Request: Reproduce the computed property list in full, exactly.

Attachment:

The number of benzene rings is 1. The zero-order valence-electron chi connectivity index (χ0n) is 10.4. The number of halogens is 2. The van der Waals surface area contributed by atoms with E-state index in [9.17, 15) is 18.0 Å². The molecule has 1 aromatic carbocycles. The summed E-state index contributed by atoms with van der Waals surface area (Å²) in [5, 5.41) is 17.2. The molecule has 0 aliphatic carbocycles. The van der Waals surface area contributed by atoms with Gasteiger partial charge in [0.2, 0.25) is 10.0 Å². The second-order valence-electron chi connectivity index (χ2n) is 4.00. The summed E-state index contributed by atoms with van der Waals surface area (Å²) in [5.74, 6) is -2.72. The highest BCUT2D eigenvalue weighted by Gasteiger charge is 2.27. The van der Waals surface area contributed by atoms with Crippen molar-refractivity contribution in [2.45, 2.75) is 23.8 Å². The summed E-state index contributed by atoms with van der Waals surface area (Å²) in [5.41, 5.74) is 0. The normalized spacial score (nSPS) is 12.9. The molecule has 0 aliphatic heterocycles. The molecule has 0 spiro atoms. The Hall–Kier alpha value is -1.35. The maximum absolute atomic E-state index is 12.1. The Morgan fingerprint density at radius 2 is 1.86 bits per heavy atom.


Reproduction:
The number of benzene rings is 1. The zero-order valence-electron chi connectivity index (χ0n) is 10.4. The number of halogens is 2. The van der Waals surface area contributed by atoms with E-state index in [9.17, 15) is 18.0 Å². The molecule has 1 aromatic carbocycles. The summed E-state index contributed by atoms with van der Waals surface area (Å²) in [5, 5.41) is 17.2. The molecule has 0 aliphatic carbocycles. The van der Waals surface area contributed by atoms with Gasteiger partial charge in [0.2, 0.25) is 10.0 Å². The second-order valence-electron chi connectivity index (χ2n) is 4.00. The summed E-state index contributed by atoms with van der Waals surface area (Å²) in [5.74, 6) is -2.72. The highest BCUT2D eigenvalue weighted by Gasteiger charge is 2.27. The van der Waals surface area contributed by atoms with Crippen molar-refractivity contribution in [2.45, 2.75) is 23.8 Å². The summed E-state index contributed by atoms with van der Waals surface area (Å²) in [5.41, 5.74) is 0. The normalized spacial score (nSPS) is 12.9. The molecule has 0 aliphatic heterocycles. The molecule has 0 spiro atoms. The Hall–Kier alpha value is -1.35. The maximum absolute atomic E-state index is 12.1. The Morgan fingerprint density at radius 2 is 1.86 bits per heavy atom.